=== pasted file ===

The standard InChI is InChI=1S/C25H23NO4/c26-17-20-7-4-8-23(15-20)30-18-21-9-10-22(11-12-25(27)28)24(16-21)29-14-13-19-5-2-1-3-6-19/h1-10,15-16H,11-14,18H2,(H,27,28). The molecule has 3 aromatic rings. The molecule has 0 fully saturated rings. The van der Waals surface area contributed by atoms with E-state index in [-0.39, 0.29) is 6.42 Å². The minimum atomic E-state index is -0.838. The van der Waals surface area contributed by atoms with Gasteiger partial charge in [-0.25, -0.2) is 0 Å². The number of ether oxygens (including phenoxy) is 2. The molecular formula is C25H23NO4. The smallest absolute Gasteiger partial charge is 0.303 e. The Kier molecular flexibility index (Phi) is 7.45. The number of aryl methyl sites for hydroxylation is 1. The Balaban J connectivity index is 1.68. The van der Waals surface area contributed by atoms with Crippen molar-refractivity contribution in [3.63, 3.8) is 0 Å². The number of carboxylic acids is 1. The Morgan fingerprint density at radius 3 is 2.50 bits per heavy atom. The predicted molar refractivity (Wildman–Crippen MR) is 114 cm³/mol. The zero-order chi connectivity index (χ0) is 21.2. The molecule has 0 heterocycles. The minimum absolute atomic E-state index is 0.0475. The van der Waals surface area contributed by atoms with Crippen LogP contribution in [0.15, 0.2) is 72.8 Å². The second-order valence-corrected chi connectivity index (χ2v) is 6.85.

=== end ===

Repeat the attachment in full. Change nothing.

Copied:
The standard InChI is InChI=1S/C25H23NO4/c26-17-20-7-4-8-23(15-20)30-18-21-9-10-22(11-12-25(27)28)24(16-21)29-14-13-19-5-2-1-3-6-19/h1-10,15-16H,11-14,18H2,(H,27,28). The molecule has 3 aromatic rings. The molecule has 0 fully saturated rings. The van der Waals surface area contributed by atoms with E-state index in [-0.39, 0.29) is 6.42 Å². The minimum atomic E-state index is -0.838. The van der Waals surface area contributed by atoms with Gasteiger partial charge in [-0.25, -0.2) is 0 Å². The number of ether oxygens (including phenoxy) is 2. The molecular formula is C25H23NO4. The smallest absolute Gasteiger partial charge is 0.303 e. The Kier molecular flexibility index (Phi) is 7.45. The number of aryl methyl sites for hydroxylation is 1. The Balaban J connectivity index is 1.68. The van der Waals surface area contributed by atoms with Crippen molar-refractivity contribution in [3.63, 3.8) is 0 Å². The number of carboxylic acids is 1. The Morgan fingerprint density at radius 3 is 2.50 bits per heavy atom. The predicted molar refractivity (Wildman–Crippen MR) is 114 cm³/mol. The zero-order chi connectivity index (χ0) is 21.2. The molecule has 0 heterocycles. The minimum absolute atomic E-state index is 0.0475. The van der Waals surface area contributed by atoms with Crippen LogP contribution in [0.15, 0.2) is 72.8 Å². The second-order valence-corrected chi connectivity index (χ2v) is 6.85.